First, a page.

British Columbia Attorney General's Ministry concerned about police use of force before airport death: documents
June 5, 2008
The Canadian Press
VANCOUVER — The B.C. Attorney General's Ministry had concerns about Taser use and the general use of force by police for years before a man died after being jolted by an RCMP Taser at Vancouver's airport.
The admission is in a written report submitted to a B.C. public inquiry into the use of the conducted energy weapons that was prompted by the death of Robert Dziekanski at the airport last October.
The ministry report also conceded that there has been "slippage" in the standards for using the weapons, leading to them be deployed during increasingly lower-risk encounters. "Concerns around CEW (conducted energy weapon) use, and the use of force in general, have become increasingly apparent to Police Services Division in the past few years," the report said. "Prior to, and following, the tragic death of Mr. Dziekanski, Police Services Division has taken a number of steps toward addressing increasing concerns...."
But the ministry's public service division still views the shock device as a less lethal force option for resolving high-risk situations, "and as such, does not support a moratorium on its use," said the documents.
Another report submitted to the inquiry also reveals the disparity of opinion among law enforcement officials on when it's appropriate to use a Taser. Some forces have come under fire for using the stun guns not in dangerous situations, but in an effort to force co-operation.
However, a submission to the inquiry by the Corrections Branch of the Ministry of the Solicitor General indicates corrections officers are trained to use the Taser for compliance.
The submission said guards in the province's nine correction centres do most of their work unarmed and can only use a conducted energy weapon with the approval of the jail's warden or authorized deputy.
Corrections has a clear set of policies about when the weapon can be used, including to compel compliance.
The corrections policies on Taser use, including in tactical operations, were set up to respond to an escape, to compel compliance, to stop violent or destructive behaviour and to protect the safety of staff or inmates.
The report said since the weapon was introduced in April 2003, it has been authorized for use 150 times and fired only on 32 occasions. At the same time, the jail population has jumped by almost 30 per cent and a substantially higher proportion of inmates are considered high-risk offenders.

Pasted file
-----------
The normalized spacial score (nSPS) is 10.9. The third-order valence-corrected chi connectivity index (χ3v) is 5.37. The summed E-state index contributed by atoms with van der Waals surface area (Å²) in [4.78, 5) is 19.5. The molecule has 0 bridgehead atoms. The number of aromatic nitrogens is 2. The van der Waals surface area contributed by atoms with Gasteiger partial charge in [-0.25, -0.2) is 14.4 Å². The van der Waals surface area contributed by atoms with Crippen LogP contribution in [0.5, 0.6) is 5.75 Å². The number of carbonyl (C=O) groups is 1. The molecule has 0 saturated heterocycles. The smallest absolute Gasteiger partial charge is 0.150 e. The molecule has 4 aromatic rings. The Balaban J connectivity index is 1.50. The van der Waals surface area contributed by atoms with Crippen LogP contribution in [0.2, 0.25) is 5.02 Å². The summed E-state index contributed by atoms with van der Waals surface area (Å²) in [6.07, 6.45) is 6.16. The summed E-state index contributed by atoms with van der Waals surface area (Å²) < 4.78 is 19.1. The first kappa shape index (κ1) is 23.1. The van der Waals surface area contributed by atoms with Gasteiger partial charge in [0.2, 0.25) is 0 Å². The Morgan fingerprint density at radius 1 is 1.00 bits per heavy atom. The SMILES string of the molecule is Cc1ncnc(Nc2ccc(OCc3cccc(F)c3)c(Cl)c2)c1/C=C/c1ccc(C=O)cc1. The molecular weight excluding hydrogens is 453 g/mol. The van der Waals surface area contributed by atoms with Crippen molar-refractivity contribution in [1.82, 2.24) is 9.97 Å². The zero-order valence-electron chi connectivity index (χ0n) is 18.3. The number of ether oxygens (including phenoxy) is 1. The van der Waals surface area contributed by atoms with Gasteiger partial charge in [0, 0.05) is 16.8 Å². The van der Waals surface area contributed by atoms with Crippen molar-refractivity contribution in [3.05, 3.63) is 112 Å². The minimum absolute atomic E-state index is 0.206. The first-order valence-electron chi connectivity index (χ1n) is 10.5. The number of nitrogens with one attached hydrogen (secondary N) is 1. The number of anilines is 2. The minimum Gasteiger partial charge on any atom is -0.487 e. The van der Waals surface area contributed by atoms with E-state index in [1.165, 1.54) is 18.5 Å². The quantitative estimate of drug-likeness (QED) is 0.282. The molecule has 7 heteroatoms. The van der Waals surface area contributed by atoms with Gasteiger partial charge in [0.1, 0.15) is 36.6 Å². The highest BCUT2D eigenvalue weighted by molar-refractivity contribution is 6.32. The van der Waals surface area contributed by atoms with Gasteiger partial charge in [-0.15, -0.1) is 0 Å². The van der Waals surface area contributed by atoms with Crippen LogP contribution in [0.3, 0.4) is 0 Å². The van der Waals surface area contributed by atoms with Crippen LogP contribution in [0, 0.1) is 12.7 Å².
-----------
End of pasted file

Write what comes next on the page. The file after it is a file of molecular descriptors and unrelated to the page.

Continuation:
"Nevertheless, there has not been a significant or corresponding rise in CED (conducive energy device) use this term. On the contrary, there has been an overall downward trend in the rate of use of CEDs," the report said.
The branch report said use of the device appears to have contributed to a reduction in the level of other forms of force needed to control destructive or violent inmates.
Corrections officers using the weapon must be trained and recertified every two years, using the standards and curriculum suggested by Taser International, the corrections submission states.
Each of the province's 11 independent municipal police departments, the Greater Vancouver Transit Authority, the RCMP and the Stl'atl'imx First Nation police are responsible for their own policies and policing standards are "decentralized," said the police services division report.
"Police Services Division, while supporting the use of the conducted energy weapons by police, is of the view that an appropriate threshold of use must be established for all policing agencies," the attorney general's division report recommended.
It's an idea inquiry commissioner Thomas Braidwood, a retired B.C. Appeal Court judge, will have to consider before he hands in his report on the first phase of his two-part inquiry later this year.
Braidwood held three weeks of public hearings which included submissions from police, health experts, politicians and Taser International Inc., the maker of the most popular type of stun weapon.
The inquiry report is expected to make recommendations on police use of Tasers, training and other aspects that emerged during the hearing phase. Phase Two of the inquiry will focus specifically on the death of Dziekanski, but only after other investigations are complete.
The police services division report said the solicitor general's ministry had already begun its own multi-phase review to centralize standards and police policies before Dziekanski's death.
The review was meant to establish a new set of high-level policing standards, set up a regular schedule of audit and inspections for independent police forces, enhance governance and review police training.
The ministry division has also hired a new use-of-force program manager to provide a type of civilian overview on use-of-force issues and policies. However, much of that work is on hold pending the outcome of the Taser inquiry. In 2005, a provincial use-of-force co-ordinator was hired, largely to develop an electronic template for the provincial police records management system called PRIME. That template is now in the implementation phase. "All of these initiatives are aimed at ensuring public safety and improving policing policy, while balancing both police and civilian perspectives," the report concludes.